Read Your Level

How to find enjoyable Japanese books

Have you ever lost track of time while entranced by a wonderful book? Knowing that maybe you should do other things but not being able to stop yourself from continuing, word after word, page after page?

Reading can be an incredibly enjoyable experience - and an incredibly productive one too. But there is a difference between reading in your native language and reading one you're still learning. While there are times you wish you didn't have to stop reading a great English book, reading Japanese can make you want to pull your hair out - but it doesn't have to stay that way.

Why is reading Japanese so hard?

The key to making Japanese enjoyable is to understand why it so often isn't. To do so, it helps to think back to times when you've not been enjoying a book - when you feel like you should keep reading, but just don't want to anymore.

These moments are what I call mendokusai moments. They're the times when you see a kanji that you don't know, and instead of looking it up, you give up. They're the times when you are reading something so boring that regardless of your ability, you just don't want to read any further. They're the times when you're halfway through a long sentence and still don't have a clue what the author is saying, and feel like you're perfectly fine with that. They're the times when reading isn't automatic, but requires a conscious effort.

Most Japanese books are full of triggers for mendokusai moments, and if this is your only experience of Japanese, I can see why you'd feel that Japanese is hard. However, by identifying things which you put a conscious effort into and choosing books without them, you'll go from willing yourself to keep reading to wanting to know what happens next. By Reading Your Level, you'll find that you enjoy Japanese!

How to read your level

Reading Your Level involves picking books which cause as few mendokusai moments as possible. While everyone finds different things difficult, there are three main strategies you can follow to accomplish this:

1. Read content interesting enough to make you want to know what happens next

Would it take willpower to read a book if it was written in your native language? If so, reading the book in Japanese won't make continuing reading any easier. Of course, this doesn't mean that everything you need to read must be aimed at adults - there are plenty of interesting "children's stories" which people of any age can enjoy.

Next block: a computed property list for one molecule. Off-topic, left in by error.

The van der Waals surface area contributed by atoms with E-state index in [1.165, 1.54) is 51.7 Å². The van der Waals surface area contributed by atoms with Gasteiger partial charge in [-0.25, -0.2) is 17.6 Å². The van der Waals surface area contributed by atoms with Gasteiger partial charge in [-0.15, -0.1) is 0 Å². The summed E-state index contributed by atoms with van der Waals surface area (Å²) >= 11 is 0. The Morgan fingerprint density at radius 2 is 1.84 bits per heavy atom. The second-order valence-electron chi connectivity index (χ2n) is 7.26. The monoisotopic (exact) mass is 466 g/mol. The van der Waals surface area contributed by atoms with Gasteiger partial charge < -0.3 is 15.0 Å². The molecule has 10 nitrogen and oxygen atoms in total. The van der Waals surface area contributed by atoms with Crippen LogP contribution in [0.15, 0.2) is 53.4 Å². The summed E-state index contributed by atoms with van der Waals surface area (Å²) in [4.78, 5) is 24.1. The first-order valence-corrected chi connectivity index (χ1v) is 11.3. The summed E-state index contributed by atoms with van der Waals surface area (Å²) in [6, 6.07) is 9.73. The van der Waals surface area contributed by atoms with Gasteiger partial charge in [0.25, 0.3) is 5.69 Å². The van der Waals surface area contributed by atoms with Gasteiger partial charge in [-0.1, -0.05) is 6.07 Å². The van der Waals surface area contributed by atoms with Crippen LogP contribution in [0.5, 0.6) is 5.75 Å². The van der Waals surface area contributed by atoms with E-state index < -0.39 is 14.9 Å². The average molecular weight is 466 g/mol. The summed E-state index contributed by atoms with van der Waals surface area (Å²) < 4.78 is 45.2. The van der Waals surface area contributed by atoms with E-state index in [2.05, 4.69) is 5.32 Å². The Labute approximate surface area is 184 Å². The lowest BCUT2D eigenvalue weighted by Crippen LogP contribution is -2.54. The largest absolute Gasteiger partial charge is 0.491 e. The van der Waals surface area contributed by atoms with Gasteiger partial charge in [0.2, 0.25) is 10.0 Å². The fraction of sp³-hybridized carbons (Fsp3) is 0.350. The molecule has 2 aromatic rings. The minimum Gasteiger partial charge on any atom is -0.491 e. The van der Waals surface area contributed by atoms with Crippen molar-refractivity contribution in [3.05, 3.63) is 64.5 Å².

2. Read content with vocabulary and kanji which are close to what you know

While picking something boring can make reading less enjoyable, picking something too hard can make it downright painful. Each time you need to look up a word you don't know, you risk not going back to keep reading. And when reading print books, not being able to guess a given kanji's reading can make looking up a word a chore in itself!

Read Your Level generates an "easiness" score for you

3. Ensure that sentences are not longer than you can comprehend

Even if you can read all the kanji and vocabulary in a text, if you can't comprehend what the author is saying, you won't enjoy reading. While studying grammar can help, the best way to increase your comprehension is practice!

Now you know what to look for in a book, it is time to go off to our list and pick one, right? Actually, not yet. There is still one crucial mistake which is made all too often.

Don't bite off more than you can chew!

Don't make this mistake! It is better to read something a little too easy and get into the flow than to read something a little too hard and give up. If it feels too easy, you can always move up a level!

With all this fresh in mind, there will never be a better time to find a book and start reading it than right now. And that is where Read Your Level comes in!

Read Your Level ranks a number of popular books from Amazon Japan by our "easiness" score. This score is based on the number and rareness of kanji used in the first 7000 characters compared to our other books - a book with kanji you'll mostly learn in first grade is easy, while a book choc full of specialist terms is not. For each book, we also provide a list of kanji used in the first 7000 characters ranked from most painful to least, so you can get an idea for whether the book matches your level or not.

To start reading, you can browse through our list of books for one which matches your fancy, but if this sounds like too much effort, why not start with our recommendation?

Lastly, given you want to enjoy reading Japanese (which is why you're reading this page), you definitely don't want to miss out on more easy and interesting Japanese material. But never fear, staying in the loop is as simple as signing up for our Newsletter!

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Best of luck with your journey to fluency with Japanese reading!